Byron yawned. Terry could easily hold his breath for four minutes. That was what Byron ‘The Gentleman Mystic” did in his own version of this act. The very one Terry had stolen and was attempting to recreate on stage. The audience burst into applause as the man in the tank loosed his arms and started pulling at his feet. He’d surely be freed soon.

    Terry had no love for the craft of illusion, only a passion for the stage. The audiences Byron once thought appreciative of his decades training his hands, reflexes and mental dexterity quickly dwindled, preferring Terry’s penchant for theatrics, crass humor and lesser versions of other illusionist’s acts.

    Four minutes in and Terry’s feet were free. Inside the tank, he was twisting the key he’d concealed in his gums into the lock. Now able-bodied men were being asked to come on stage to attempt to smash the tank open. Byron doubted that would help. Terry had copied Byron’s design for the chamber down to the last detail. The clear box was impenetrable. The key would be Terry’s only salvation. Unfortunately, the key in the tank was worthless. The one Terry needed was now in Byron’s hand and the old magician had decided this would be the thief’s final performance.

    297 words

  4. Kite Children

    We come here once a year to witness their approach. Our only chance. Parting clouds glow golden as the kites appear beneath the brow of the hill. Jumping up, I hold my breath against the horror of a no-show. Bill holds me back. I can feel him trembling.
    An explosive burst of light and colour. Everything’s bathed in pink. There they are! Screams and called out of names. A man begins to sob.
    Our boys are among the first. Kyle appears strong; a leader, close to being a man. His blond hair’s long. He looks horribly at home up there. Alvin has a cut on his knee. I should’ve dabbed on antiseptic, kissed it better and fetched him biscuits. Face set in concentration, his eyes shine bluer than ever.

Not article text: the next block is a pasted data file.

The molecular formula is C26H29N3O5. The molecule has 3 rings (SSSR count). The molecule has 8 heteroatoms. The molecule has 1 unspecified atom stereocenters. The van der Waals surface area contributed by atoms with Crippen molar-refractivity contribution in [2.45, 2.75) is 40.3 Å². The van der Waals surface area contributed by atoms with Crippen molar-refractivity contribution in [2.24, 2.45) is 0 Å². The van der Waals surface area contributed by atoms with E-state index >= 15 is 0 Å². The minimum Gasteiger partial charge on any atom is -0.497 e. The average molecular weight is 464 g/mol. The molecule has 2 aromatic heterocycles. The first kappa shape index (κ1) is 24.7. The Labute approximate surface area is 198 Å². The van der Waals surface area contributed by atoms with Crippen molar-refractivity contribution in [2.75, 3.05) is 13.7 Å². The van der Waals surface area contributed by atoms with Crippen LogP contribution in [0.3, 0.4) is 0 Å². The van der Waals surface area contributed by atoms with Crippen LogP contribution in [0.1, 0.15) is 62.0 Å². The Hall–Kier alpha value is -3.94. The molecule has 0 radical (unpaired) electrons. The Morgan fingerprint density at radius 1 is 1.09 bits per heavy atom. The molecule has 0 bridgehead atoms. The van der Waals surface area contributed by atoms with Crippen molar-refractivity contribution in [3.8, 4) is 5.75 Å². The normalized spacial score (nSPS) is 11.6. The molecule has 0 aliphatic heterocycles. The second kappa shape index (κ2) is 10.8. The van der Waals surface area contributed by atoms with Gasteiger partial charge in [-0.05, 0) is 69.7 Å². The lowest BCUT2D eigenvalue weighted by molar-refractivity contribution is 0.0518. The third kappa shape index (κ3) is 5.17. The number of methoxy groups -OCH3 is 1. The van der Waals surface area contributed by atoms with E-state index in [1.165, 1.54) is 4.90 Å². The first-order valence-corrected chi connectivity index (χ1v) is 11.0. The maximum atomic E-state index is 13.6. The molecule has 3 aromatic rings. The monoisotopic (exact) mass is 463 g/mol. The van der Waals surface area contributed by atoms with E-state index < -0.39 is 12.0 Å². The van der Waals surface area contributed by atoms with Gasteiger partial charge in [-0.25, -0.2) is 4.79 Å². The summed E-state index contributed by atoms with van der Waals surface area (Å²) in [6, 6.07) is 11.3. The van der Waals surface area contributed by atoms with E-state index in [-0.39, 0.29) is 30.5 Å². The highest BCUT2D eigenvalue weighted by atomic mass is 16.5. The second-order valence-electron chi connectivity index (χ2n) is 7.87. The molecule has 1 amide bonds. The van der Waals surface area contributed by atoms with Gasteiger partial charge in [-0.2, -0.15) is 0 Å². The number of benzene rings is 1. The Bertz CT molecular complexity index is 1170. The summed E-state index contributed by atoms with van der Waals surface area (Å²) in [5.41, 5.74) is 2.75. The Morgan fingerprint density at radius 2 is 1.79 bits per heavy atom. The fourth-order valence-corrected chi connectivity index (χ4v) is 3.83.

Bill takes a swift succession of photos. A woman gasps nearby. Her twin granddaughters should be here. She didn’t see them last year. I hold up the toy kitten, scanning the gathering kites looking for … there she is!
    Sky. What made me call her that? My baby. Still only six years old. Three have passed since she was home, five for the boys. We should never have brought her with us. We’re unable to address the subject of blame.
    A brilliant rainbow arches across the hill; a semicircle framing the hundreds of kites. How do they live? What do they eat? They can’t possibly exist on clouds, rain drops and breathes of wind. And where do they sleep? I’d give anything to tuck them in again. Safe.
    Sky’s giggling with her brothers. I’m overjoyed she’s happy and so glad they have each other. Within a matter of minutes I watch my children disappear over the horizon, laughing as they go. They never acknowledge us.
    Even if we could catch them, pin them down and bring them home, it wouldn’t work. Surgery to remove a child from living kite-skin hasn’t yet been successful. None have survived more than a day. They just fade away.
    At least they’re alive and we’ve seen them. Others aren’t so lucky. We have to hope for progress. And we have to hope they want to return.

    360 Words

  5. Richard Edenfield says:

    Jukebox Time Machine


    I was on the downward spiral of my writing career. I’d published a single novel with a large publishing house that did well. Expectations were high, and then my wife died and I hit rock bottom. I started a second book but was always side tracked by demons and drink. I needed some sort of miracle.

    I started going to an old bar that was in Soho in NYC, near where I live.